His apprenticeship and training at Prinknash started in 1957 and he has said that in addition to the workshop discipline, which was so essential, he also began to appreciate the wider meaning of the word. Among other tasks he dug clay from the site of the new Abbey, winching it onto a truck. From this and the preparation of the clay he gradually moved towards a daily target of producing three hundred pots. A demanding figure which he nonetheless achieved. Always self critical he felt the pressure for numbers had an impact on the form of individual pieces and he wished to be able to achieve a higher standard.
Discipline he may have learned, but it was not unknown for him to slip down to the nearest village after dark to buy a bottle or two of beer. One evening as he sidled along the back of the Abbey a voice greeted him and asked where he was going. He told the truth and the man asked if he could also have a bottle of beer, which was purchased, delivered and gratefully received. The following day Eddie and colleagues in the pottery were introduced to the very same person, a very senior visiting overseas clergyman.
From Prinknash he progressed to a position at Clevedon Pottery in Somerset. He met, and was influenced by an elderly George Manley who had moved to Clevedon, from North Devon, with William Fishley Holland. Life has its circles and coincidences and Manley was at Braunton when Michael Cardew took throwing lessons in 1921. Cardew was later, in 1926, to re-open the derelict Winchcombe Pottery. Eddie Hopkins met Cardew on a number of occasions when the latter returned to visit Ray Finch at Winchcombe.
In 1971 Eddie fulfilled a long held ambition to work at Winchcombe when he accepted an offer with alacrity. The Finch family, Ray and sons Mike and Joe, all potters, readily appreciated the contribution that Eddie Hopkins could make with his speed of throwing, appreciation of form and overall workshop knowledge. Eddie had been returning regularly to Gloucestershire while courting Nicky and the links were enhanced by Nicky’s friendship with Ray Finch’s daughter Marianne. Nicky and Eddie were married later that year.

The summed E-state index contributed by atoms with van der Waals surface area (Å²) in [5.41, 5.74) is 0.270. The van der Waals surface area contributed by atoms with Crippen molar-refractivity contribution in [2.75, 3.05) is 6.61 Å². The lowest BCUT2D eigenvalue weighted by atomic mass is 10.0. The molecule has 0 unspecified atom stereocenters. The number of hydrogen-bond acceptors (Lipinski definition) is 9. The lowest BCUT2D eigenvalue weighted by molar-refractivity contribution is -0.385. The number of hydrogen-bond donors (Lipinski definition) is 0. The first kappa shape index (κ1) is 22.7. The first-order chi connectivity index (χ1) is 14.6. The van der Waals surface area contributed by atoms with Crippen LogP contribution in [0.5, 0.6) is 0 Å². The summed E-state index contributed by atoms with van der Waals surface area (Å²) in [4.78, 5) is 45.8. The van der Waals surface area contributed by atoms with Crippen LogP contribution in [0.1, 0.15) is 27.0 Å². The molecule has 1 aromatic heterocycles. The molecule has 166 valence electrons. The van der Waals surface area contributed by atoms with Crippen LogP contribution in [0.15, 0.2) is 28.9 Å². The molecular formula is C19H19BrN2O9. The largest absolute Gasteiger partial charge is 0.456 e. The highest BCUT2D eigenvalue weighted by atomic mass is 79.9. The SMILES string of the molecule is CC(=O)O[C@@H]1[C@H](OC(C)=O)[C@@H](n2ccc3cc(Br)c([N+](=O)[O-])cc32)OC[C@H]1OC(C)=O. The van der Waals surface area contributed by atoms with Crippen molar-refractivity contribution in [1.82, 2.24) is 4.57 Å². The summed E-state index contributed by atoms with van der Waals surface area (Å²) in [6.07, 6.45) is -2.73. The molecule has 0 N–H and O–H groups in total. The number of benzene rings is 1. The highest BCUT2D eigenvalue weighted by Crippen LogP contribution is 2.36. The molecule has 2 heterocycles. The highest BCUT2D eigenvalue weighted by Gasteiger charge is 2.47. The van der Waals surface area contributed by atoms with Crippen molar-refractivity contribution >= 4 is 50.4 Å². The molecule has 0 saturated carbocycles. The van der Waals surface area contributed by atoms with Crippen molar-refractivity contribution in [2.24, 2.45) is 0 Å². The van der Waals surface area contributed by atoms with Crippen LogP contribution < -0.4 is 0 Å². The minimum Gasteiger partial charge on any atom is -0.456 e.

A dedicated potter, reliable and loyal, there was always an air of anticipation when Eddie Hopkins was working and visitors appeared. He seemed to be able to extract humour out of any situation, but he never forgot the need to achieve production targets and meet orders on time. His simple desire was to produce pottery of good form to please people, and his many admirers will say he achieved this with style. During his all too brief retirement Eddie was delighted to have had an opportunity, while in New Zealand, to help former Winchcombe colleague Nina Roddis (daughter of Harry and May Davis), who lives and pots over there. She often received requests for pots larger than she was able to throw and Eddie, who was on holiday with Nicky, took great pleasure in producing them saying ‘it was just like old times’.
There were other facets to his life; respect for people and a deep love for his family of which he was very proud. He was a countryman at heart, with a burning sense of fairness, together with integrity and honesty, which showed, indeed glowed, in his work. There was a robustness and ruggedness in many pots, with a texture often influenced by the countryside. He was keen on horseracing and the Racing Post was rarely far from his elbow. Cricket, both at Dumbleton, County and International level was important to him and there was a heartrending comment from him when first rescued from the floodwater at Sedgeberrow. During his dreadful immersion in the water he thought he was going to die, but remained positive: ‘the only thing that kept me going was the thought that if I died there would be no one to teach my 18-month-old grandson Oliver to play cricket’. Yet another tragic repercussion of an untimely death.
Eddie leaves his wife Veronica, sons Russell and Benjamin and grandson Oliver.
|Eddie Hopkins Issue 9|